Truckers Against Trafficking are the Good Guys on the Ground

Big Patriotic Rig by Tony Alter

Image from Tony Alter at Flickr Commons

Mark Brown has been involved in the transportation industry since 1971. He drove a truck for 31 years.

Once, when he was at a truck stop in Bakersfield, California, a young girl approached his truck.

“I was doing some paperwork and just happened to notice this young lady going from truck to truck to truck. Finally, I heard somebody knock on my door. So I put the windows down, looked down, and I see her standing there. I got out and shut the door. She said, ‘You want a date, buddy?’ And I said, ‘No . . . I have one question for you.’ And she said, ‘What’s that?’ And I said, ‘Why are you doing this?’

“Because I was concerned. She probably looked 14, 15 years old, I really couldn’t tell her age, but she was very young.

“She said, ‘Just look around the corner of the truck there, down there, you’ll see that Cadillac down there. That’s why I do it.’

“When I looked down there, I didn’t see anybody in the vehicle, but I knew what was going on. And when she walked away I got back in the truck and I sat there and thought, ‘Why don’t I just go walk across the parking lot and call the police?’ Well . . . I didn’t do it. And for 30-some years, that has really bothered me to the point that I feel . . . I feel that if people was aware, just get involved, it doesn’t take that much. It’s nothing but a simple phone call.”

That comes from the Trucker’s Against Trafficking training video. Mark is now a safety instructor for Truckers Against Trafficking, and works to educate people in the transportation industry in how to recognize and respond to human trafficking.

Because trucking is the perfect complement to the human trafficking industry.

It’s perfect in several ways. First, at truck stops: You’ve got interstate truckers who won’t be stopped for long, who will never see these girls again. Fifteen minutes or so of what they see as low-consequence sex, and they’re on their way. They never have to think about it again.

Second: Girls enslaved by pimps aren’t always kept in one place. They’re often sent along a trafficking circuit from city to city. This means they never get very familiar with one place or group of people, so it’s hard to form alliances and look for help. It also means the johns in a certain city are consistently supplied with fresh faces and new girls.

And these girls are sex slaves. This is not the “Pretty Woman” kind of prostitution we’re talking about here. FBI Supervisory Agent Evan Nicholas, who works with the Crimes Against Children Unit, said:

“Violence goes hand in hand with these types of cases, and it’s used to break down the girls, to gain complete control over them. So I don’t think there’s any real willingness of these child victims . . . The youngest child we’ve recovered is nine. The average age is 13 or 14 . . . The life expectancy of a child involved in prostitution is 7 to 9 years.”

When a trucker transports a person from place to place, he becomes a trafficker. Trafficking is often committed by a loose network of people—the recruiter, the pimp, the enforcer who terrorizes the girls into submission, and the people who transport victims.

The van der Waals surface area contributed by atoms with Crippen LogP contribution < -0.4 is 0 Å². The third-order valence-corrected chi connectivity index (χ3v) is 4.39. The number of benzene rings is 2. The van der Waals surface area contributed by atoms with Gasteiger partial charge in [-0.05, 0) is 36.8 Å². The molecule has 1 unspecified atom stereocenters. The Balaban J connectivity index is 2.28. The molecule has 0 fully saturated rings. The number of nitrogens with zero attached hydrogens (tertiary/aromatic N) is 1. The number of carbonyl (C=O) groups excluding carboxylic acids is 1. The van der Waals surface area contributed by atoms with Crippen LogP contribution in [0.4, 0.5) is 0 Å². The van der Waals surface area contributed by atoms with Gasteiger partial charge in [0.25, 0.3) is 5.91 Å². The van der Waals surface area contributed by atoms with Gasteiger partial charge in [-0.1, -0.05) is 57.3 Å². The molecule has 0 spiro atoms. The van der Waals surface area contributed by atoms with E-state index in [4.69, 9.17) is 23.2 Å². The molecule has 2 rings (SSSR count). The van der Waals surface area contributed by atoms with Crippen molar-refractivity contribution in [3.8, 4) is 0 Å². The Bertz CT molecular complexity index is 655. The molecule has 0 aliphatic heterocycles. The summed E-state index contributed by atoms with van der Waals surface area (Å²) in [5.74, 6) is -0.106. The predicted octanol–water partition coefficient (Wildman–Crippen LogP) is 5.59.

If you transport a trafficking victim, “You are no different than the captains and the crews of the slave ships that brought the slaves from Africa to the plantations to live their lives in chains.” (—Kirsta Melton, Assistant Criminal District Attorney, Bexar Co. TX., Family Justice and Victim Protection Unit)


The Good Guys

There are lots of nasty truckers out there. But it’s not all truckers. Most truckers are good people. That’s what Truckers Against Trafficking is founded on.

If the trucking industry is the perfect complement to the trafficking industry, it’s also in the perfect position to make a huge positive impact.

As Mark Brown said, “Truckers are the eyes and ears of our nation’s highways, and [they] see what others cannot and do not.”

Truckers Against Trafficking has distributed thousands of informational wallet cards to truckers across the nation. The cards list indicators that someone might be a trafficking victim, and include the phone number for the National Human Trafficking Resource Center.

Truckers Against Trafficking’s mission, as stated on their website, is:

  • Make the TAT training DVD, wallet cards (and other materials) a regular part of training/orientation for members of the trucking industry so that when they suspect human trafficking is taking place they can call the National Human Trafficking Resource Center (NHTRC) at 1-888-3737-888 and report what they know.
  • Partner with law enforcement to facilitate the investigation of human trafficking.
  • Marshal the resources of the trucking industry to combat this crime.

Great, but does it actually work?

One trucker’s call brought police down on a highway exit truck stop where he saw girls working. Law enforcement were able to rescue 8 minors, convict 31 offenders, and shut down a forced prostitution ring spanning 13 states. All that from a single phone call made by a guy who sensed something wasn’t right.

Don’t you just love good people like that?

I especially like stories like this, because it reminds me that the good guys don’t have to wear capes. The good guys aren’t in the air somewhere, way out there. They’re down here on the ground, getting things done.


L. Marrick is a fiction writer and freelance copywriter. 50% of proceeds from her book Working Girl, a memoir of her time working for a professional escort, go to sex trafficking non-profits. She waxes poetic about swords and the Renaissance Faire at her author blog. She looks all professional-like at her copywriting site. You can connect with her on Facebook and Twitter @LMarrick.

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